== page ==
Genetics Northern California

Hereditary Hemochromatosis

What is hereditary hemochromatosis (HH)? 
How common is hereditary hemochromatosis? 
What causes hereditary hemochromatosis? 
How is hereditary hemochromatosis diagnosed? 
How is hereditary hemochromatosis treated? 
Can hereditary hemochromatosis be prevented? 
Where can I get more information about hereditary hemochromatosis?

What is hereditary hemochromatosis?
Hereditary hemochromatosis (HH) is an inherited condition that causes too much iron to be stored in the body. In some people with HH, iron stores in the body can reach levels that cause medical problems. However, medical problems do not occur in most people and are unlikely to happen before middle age (40 to 60 years old). Both men and women can have this condition, but men are more likely to develop symptoms and have symptoms start earlier.

Medical concerns with hereditary hemochromatosis
Most people never develop medical concerns related to HH. However, if iron levels get too high it can lead to:
- Fatigue
- Joint pain
- Liver problems
- Heart disease
- Hormone problems
- Diabetes
- Changes in skin color (“bronzing”)

How common is hereditary hemochromatosis?
It is estimated that one in every 300 European (White/Caucasian) people have inherited a gene combination that could cause HH. Fortunately, most of these people never develop health problems from too much iron.

What causes hereditary hemochromatosis?
Hereditary hemochromatosis is caused by mutations (genetic changes) in a gene called HFE. Every person has two copies of the HFE gene, one copy from each parent. A genetic mutation in both copies of the HFE gene increases the amount of iron absorbed by the body and makes iron overload more likely to happen. This is called autosomal recessive inheritance. Persons with just one mutation in an HFE gene are HH “carriers” and never develop iron overload unless there are other factors present. The chance to carry a single mutation in the HFE gene depends on a person’s ancestry and family history.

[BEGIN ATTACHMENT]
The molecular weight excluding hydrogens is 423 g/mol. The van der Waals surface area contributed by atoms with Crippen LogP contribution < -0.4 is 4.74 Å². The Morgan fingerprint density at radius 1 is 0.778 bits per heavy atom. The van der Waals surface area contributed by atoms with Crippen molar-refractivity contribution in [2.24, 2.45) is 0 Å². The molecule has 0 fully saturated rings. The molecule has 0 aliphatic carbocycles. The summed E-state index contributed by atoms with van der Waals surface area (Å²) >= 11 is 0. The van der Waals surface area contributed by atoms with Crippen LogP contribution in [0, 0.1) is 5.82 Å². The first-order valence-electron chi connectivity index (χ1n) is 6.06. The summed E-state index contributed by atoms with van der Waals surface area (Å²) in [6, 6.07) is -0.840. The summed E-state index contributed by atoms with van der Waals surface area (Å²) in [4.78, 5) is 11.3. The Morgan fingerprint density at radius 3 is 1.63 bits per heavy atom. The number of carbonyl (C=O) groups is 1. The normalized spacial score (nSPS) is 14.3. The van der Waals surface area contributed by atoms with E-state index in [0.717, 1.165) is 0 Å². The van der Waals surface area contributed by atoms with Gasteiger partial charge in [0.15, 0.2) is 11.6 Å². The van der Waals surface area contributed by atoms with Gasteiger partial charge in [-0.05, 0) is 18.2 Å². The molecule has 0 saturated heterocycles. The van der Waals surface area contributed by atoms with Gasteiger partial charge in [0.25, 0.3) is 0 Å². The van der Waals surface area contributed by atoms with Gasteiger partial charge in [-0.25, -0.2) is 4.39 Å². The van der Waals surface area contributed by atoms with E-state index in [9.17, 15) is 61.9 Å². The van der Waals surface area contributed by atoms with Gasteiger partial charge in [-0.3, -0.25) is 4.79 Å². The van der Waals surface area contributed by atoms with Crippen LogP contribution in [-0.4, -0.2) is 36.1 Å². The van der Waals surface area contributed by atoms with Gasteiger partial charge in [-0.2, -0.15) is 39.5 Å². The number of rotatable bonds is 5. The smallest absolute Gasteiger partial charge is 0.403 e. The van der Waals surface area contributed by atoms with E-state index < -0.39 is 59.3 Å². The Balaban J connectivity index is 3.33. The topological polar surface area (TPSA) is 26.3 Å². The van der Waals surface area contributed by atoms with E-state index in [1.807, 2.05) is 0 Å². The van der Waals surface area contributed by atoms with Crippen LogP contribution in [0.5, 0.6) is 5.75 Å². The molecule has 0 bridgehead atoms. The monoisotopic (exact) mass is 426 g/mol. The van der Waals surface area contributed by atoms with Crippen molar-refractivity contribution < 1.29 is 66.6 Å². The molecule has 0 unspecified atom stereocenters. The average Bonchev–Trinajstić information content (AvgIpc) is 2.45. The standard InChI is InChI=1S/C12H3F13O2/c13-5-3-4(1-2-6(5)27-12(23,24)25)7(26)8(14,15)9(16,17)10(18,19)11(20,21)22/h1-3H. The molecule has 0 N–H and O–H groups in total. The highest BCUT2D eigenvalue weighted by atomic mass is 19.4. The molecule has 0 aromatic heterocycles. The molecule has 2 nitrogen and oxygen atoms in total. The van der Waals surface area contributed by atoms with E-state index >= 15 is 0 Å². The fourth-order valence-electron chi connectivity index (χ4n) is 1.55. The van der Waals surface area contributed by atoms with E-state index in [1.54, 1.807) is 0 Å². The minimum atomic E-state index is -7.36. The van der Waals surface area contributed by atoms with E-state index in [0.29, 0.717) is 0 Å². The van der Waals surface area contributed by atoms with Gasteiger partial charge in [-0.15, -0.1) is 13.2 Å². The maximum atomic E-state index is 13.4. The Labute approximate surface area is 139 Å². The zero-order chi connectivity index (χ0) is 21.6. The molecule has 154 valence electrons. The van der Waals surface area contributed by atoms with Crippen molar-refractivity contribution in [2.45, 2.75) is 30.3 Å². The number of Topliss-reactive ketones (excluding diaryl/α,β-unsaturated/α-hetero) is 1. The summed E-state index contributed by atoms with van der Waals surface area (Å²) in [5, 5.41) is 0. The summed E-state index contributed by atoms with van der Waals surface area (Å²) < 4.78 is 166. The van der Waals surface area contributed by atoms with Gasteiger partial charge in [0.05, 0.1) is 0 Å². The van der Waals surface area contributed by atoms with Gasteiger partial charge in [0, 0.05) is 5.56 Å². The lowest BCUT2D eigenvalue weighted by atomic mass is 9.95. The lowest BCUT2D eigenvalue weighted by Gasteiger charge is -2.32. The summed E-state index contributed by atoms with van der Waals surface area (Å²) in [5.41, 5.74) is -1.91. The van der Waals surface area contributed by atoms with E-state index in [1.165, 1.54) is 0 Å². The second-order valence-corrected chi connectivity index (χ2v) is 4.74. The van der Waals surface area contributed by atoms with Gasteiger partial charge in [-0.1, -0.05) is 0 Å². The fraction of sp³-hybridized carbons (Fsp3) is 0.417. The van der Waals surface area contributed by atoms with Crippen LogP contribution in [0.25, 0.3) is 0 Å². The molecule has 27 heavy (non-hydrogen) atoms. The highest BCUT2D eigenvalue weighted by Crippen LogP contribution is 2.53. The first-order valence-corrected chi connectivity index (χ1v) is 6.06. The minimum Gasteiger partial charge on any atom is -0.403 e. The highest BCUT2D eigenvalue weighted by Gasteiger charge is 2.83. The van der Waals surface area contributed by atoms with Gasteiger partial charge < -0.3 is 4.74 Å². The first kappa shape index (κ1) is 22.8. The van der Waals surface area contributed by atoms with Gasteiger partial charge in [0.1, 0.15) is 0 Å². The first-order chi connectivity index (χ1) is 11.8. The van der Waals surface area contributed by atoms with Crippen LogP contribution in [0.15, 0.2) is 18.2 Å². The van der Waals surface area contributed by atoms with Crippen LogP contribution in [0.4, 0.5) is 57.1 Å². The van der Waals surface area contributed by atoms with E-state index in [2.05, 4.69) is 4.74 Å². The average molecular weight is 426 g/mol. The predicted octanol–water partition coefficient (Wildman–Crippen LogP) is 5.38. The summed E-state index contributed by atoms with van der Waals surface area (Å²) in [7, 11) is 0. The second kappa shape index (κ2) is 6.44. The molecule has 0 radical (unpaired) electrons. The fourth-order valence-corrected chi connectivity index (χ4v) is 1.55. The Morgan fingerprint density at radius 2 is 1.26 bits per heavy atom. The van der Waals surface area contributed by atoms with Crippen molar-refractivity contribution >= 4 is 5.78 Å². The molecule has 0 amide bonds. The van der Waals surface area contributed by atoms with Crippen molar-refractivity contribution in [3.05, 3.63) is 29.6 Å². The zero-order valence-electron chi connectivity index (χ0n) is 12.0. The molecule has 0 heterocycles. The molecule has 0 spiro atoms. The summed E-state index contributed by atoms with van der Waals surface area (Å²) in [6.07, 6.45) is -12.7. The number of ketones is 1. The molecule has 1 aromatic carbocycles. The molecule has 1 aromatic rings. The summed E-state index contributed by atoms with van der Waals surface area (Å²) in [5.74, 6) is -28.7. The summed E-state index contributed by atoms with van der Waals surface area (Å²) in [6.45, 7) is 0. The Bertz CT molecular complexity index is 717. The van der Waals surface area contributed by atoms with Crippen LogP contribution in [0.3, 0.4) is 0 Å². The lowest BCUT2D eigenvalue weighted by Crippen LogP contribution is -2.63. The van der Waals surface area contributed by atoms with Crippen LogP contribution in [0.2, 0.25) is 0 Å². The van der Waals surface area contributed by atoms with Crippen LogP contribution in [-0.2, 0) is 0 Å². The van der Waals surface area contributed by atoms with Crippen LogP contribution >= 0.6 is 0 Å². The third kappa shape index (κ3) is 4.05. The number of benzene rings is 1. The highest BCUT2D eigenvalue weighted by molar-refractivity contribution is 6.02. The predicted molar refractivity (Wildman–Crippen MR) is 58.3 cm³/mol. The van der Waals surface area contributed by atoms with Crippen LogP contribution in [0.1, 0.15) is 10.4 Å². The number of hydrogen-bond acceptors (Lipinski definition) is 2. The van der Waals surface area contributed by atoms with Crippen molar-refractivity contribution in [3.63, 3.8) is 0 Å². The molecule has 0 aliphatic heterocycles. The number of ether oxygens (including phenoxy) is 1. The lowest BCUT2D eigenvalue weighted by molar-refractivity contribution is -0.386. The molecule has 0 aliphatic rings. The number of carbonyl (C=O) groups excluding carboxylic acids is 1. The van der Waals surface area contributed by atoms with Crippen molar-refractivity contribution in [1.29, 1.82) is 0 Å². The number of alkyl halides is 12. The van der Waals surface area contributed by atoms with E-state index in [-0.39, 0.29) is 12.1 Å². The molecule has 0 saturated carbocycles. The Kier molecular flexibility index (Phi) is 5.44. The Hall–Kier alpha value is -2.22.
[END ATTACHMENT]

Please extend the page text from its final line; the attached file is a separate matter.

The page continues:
How is hereditary hemochromatosis diagnosed?
There are two types of testing done to diagnose HH.
- Iron studies: Testing usually includes several blood tests done at the same time: serum iron; total iron-binding capacity (TIBC); transferrin saturation (TS); ferritin. These blood tests measure the amount of iron in a person’s body.
- Genetic testing: Genetic testing looks for the two most common mutations in the HFE gene: C282Y and H63D.
Hereditary hemochromatosis is diagnosed when a person has high iron levels and also has two mutations in the HFE gene.

How is hereditary hemochromatosis treated?
Not everyone with hereditary hemochromatosis needs treatment. Treatment is started when iron tests reach critical levels, even in people with no symptoms. When treatment is needed, removing blood from the body is the best way to remove excess iron. Medical blood donation (phlebotomy) is done under the supervision of a health care provider.

Can hereditary hemochromatosis be prevented?
Medical problems related to HH can be prevented by early diagnosis and keeping iron levels in a safe range.

Where can I get more information about hereditary hemochromatosis?
Hereditary Hemochromatosis: A handout created by the KP Genetics Department that offers more details about HH and genetic testing for this condition.
Genetics Home Reference: Hemochromatosis - A guide to hemochromatosis provided by the U.S. National Library of Health. Includes additional links.
Hemochromatosis.org - A website with general information about hemochromatosis developed by the Iron Disorders Network.

Last reviewed: January 26, 2018 
Reviewed by: Kimberly Barr, LCGC and David Witt, MD